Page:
Sirwin
Sirwin
The hills near Upper Lake

Upper Lake

By Diomedes | Robert O'Reilly | 28 Apr 2023


 

 

1*5zHneVMXiYs-LIbumlYjXA.jpeg At a party at Ted’s warehouse in August 1987 and where I ran into ‘A’ again.

At the warehouse where Ted Falcony lived, the guitarist for the band ‘Flipper’ I ran into my old partner 'A', not seen in a year. Ted was my friend now and invited us over. I’d met him through Jim H. a year earlier and we became good friends, over lines of speed and long conversations. Sanita, in sunglasses, was holding our one-month-old Willie in her arms.

Allen was delighted to see us in that courtyard, but told me he was totally broke, his earnings and then his seventy-thousand-dollar ranch house sold and all that money gone up in smoke, crack and methedrine smoke to be precise. He’d met an addict girlfriend and every day they indulged continually until it was all gone. Then she was gone, off to the next victim. I had two hundred dollars in my pocket, felt sorry, and gave it to him. He gave us a phone number.

Sanita and I moved up north at his invitation two months later, to Upper Lake, about 45 minutes from his rented house in town and we did a little business there, almost ending in disaster. Then we moved back to Piedmont and never heard or inquired after him again or wanted to. In July we had a stream of visitors. My father and stepmother for three days, then Sanita’s mother bringing along her granddaughter, Cathy, aged nine, for a week, then my mother for an even longer stay, all eager to see the new arrival and help out.

I’d had my wealth of reading time the six months up to then and little else. Now I was happy to socialize full time. From July to October I have only twenty pages of journal, all about my studies. Then in November we made the move to Upper Lake, far away.

Before I explain this relocation from a city to the middle of nowhere, I need to address another subtle, but major shift in my mind and my habits and my journals. When we came back from Europe my first urge was to score speed and do some all-nighters, which I did twice in the first two weeks, and a dozen times again over the next three years, when the company and the place was conducive to it, almost as if for old times sake. But with that first binge over I knew I had to change. Sanita was pregnant and we needed a transition to a quiet life. My binge-buddies were now all an hour and a half away, at a distance not exactly safe, as anyone might chose to take a drive and drop by. My reading plan was also conducive to change. I wanted to read daily and that meant a good night’s sleep.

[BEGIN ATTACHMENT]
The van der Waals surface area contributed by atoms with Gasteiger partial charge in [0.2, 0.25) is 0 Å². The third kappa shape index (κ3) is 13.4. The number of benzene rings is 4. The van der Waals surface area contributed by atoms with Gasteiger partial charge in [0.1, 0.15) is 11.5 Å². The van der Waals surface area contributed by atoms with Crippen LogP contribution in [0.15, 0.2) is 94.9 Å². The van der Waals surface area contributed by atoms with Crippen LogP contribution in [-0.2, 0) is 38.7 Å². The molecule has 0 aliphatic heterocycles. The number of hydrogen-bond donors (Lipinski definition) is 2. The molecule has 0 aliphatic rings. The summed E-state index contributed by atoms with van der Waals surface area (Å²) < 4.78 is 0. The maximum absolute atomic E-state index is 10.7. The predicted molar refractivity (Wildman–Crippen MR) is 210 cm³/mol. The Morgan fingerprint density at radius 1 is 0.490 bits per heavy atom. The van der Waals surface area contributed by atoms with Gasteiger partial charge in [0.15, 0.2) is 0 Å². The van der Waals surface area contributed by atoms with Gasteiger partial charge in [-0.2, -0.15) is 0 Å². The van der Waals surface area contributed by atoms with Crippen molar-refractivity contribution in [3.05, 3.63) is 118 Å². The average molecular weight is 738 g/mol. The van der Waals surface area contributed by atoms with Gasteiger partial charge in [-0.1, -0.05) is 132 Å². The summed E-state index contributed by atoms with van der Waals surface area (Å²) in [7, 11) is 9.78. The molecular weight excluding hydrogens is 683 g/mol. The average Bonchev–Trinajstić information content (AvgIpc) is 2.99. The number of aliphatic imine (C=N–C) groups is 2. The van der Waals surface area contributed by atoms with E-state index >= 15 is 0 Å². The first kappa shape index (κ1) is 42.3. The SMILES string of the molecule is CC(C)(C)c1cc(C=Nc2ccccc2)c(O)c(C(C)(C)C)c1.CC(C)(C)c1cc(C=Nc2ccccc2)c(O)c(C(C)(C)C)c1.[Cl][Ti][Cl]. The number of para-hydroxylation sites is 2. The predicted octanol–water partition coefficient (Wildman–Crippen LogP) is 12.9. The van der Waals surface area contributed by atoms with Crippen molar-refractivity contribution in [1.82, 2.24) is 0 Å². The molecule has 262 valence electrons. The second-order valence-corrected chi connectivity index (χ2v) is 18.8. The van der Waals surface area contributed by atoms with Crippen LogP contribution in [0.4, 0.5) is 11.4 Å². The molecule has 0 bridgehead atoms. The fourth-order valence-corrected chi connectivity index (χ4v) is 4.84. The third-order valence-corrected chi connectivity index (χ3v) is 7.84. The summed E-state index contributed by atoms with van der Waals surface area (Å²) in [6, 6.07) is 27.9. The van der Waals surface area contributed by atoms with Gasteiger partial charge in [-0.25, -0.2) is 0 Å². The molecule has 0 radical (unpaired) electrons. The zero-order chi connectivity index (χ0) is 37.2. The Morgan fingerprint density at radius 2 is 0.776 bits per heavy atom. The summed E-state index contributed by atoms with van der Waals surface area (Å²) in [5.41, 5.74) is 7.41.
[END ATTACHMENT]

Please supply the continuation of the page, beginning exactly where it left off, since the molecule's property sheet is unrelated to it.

So I fell into a pattern of doing just a few lines a day, eating well and sleeping soundly. About every three weeks I’d travel to the East bay and visit Ted for a gram. Sanita would accompany me on half these trips just to get out of the house and see old company for a few hours. Also we found that spending too much time cooped up together, just the two of us, would provoke little, verbal spats at times, though we always reconciled within a few minutes with apologies. She didn’t like me doing much ‘S’ so I hid it from her and did the few lines secretly, an aid to reading the whole day long.

This new moderation in turn changed my journals from the maniacal late night rants they were the year before to tame catalogues of reading notes, thoughts on what I was reading, future plans of study, book notes of interest only to me, meaningless to anyone else. So you won’t see me quoting much from them again. By 1988 they devolved into word lists and quotes from my readings.

But this is the exact counterbalance I needed from the madness of the years before. Pure, simple addenda to my pages read, in beautiful handwriting once again like in my schoolboy days, a scholar’s ledger of interesting words, the very opposite to the scribbled details of a wild speed binge. It was a sedate life compatible with Sanita and raising a child. With our move to St. Croix in 1991, and my return to work the journals almost completely stop.

This peacefulness lasted five years and through five moves to five very different places and seven houses, all of them at Sanita’s suggestion, I passively agreeing to each one because I wanted her to be happy, and I was happy with her, raising our child together. I can’t explain her wanderlust. I can see the reasons for three of the moves, but our beautiful house and life and numerous, nearby friends in Piedmont was simply perfect, and the second house in Seattle nearly as fine, but without the friends. I could have easily stayed in each much longer. In location and charm they had fairy tale perfection, in my mind at least, and I was supremely happy in them with the occupations and hobbies I had at the time, and the pleasant care of Willy as he grew up.